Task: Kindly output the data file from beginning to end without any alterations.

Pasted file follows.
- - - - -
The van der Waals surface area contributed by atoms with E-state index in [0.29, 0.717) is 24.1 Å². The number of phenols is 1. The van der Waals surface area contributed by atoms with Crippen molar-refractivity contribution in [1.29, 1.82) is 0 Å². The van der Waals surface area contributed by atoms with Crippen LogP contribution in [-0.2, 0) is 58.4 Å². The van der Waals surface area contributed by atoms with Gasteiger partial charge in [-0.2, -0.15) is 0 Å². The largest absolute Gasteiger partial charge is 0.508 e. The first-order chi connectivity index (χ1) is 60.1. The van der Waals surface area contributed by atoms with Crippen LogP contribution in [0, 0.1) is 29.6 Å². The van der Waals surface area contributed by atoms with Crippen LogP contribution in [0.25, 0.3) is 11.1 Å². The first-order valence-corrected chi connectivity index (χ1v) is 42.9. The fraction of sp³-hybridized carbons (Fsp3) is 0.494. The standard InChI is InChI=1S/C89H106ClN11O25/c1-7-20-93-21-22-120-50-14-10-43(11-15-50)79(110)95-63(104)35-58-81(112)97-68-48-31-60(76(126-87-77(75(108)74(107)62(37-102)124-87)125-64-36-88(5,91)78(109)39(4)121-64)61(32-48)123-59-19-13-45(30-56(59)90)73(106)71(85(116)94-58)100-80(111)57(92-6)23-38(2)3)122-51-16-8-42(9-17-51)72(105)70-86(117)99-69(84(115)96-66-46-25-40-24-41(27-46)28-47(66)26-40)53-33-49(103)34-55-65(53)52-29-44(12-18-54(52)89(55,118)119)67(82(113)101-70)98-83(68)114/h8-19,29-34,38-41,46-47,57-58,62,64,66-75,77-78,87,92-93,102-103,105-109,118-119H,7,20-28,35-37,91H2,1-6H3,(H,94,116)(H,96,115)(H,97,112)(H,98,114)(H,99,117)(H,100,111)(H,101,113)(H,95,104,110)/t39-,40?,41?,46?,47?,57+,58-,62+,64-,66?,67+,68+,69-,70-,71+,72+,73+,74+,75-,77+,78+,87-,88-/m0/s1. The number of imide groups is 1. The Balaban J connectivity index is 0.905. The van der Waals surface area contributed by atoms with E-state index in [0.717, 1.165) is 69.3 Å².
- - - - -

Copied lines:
The van der Waals surface area contributed by atoms with E-state index in [0.29, 0.717) is 24.1 Å². The number of phenols is 1. The van der Waals surface area contributed by atoms with Crippen molar-refractivity contribution in [1.29, 1.82) is 0 Å². The van der Waals surface area contributed by atoms with Crippen LogP contribution in [-0.2, 0) is 58.4 Å². The van der Waals surface area contributed by atoms with Gasteiger partial charge in [-0.2, -0.15) is 0 Å². The largest absolute Gasteiger partial charge is 0.508 e. The first-order chi connectivity index (χ1) is 60.1. The van der Waals surface area contributed by atoms with Crippen LogP contribution in [0, 0.1) is 29.6 Å². The van der Waals surface area contributed by atoms with Crippen LogP contribution in [0.25, 0.3) is 11.1 Å². The first-order valence-corrected chi connectivity index (χ1v) is 42.9. The fraction of sp³-hybridized carbons (Fsp3) is 0.494. The standard InChI is InChI=1S/C89H106ClN11O25/c1-7-20-93-21-22-120-50-14-10-43(11-15-50)79(110)95-63(104)35-58-81(112)97-68-48-31-60(76(126-87-77(75(108)74(107)62(37-102)124-87)125-64-36-88(5,91)78(109)39(4)121-64)61(32-48)123-59-19-13-45(30-56(59)90)73(106)71(85(116)94-58)100-80(111)57(92-6)23-38(2)3)122-51-16-8-42(9-17-51)72(105)70-86(117)99-69(84(115)96-66-46-25-40-24-41(27-46)28-47(66)26-40)53-33-49(103)34-55-65(53)52-29-44(12-18-54(52)89(55,118)119)67(82(113)101-70)98-83(68)114/h8-19,29-34,38-41,46-47,57-58,62,64,66-75,77-78,87,92-93,102-103,105-109,118-119H,7,20-28,35-37,91H2,1-6H3,(H,94,116)(H,96,115)(H,97,112)(H,98,114)(H,99,117)(H,100,111)(H,101,113)(H,95,104,110)/t39-,40?,41?,46?,47?,57+,58-,62+,64-,66?,67+,68+,69-,70-,71+,72+,73+,74+,75-,77+,78+,87-,88-/m0/s1. The number of imide groups is 1. The Balaban J connectivity index is 0.905. The van der Waals surface area contributed by atoms with E-state index in [0.717, 1.165) is 69.3 Å².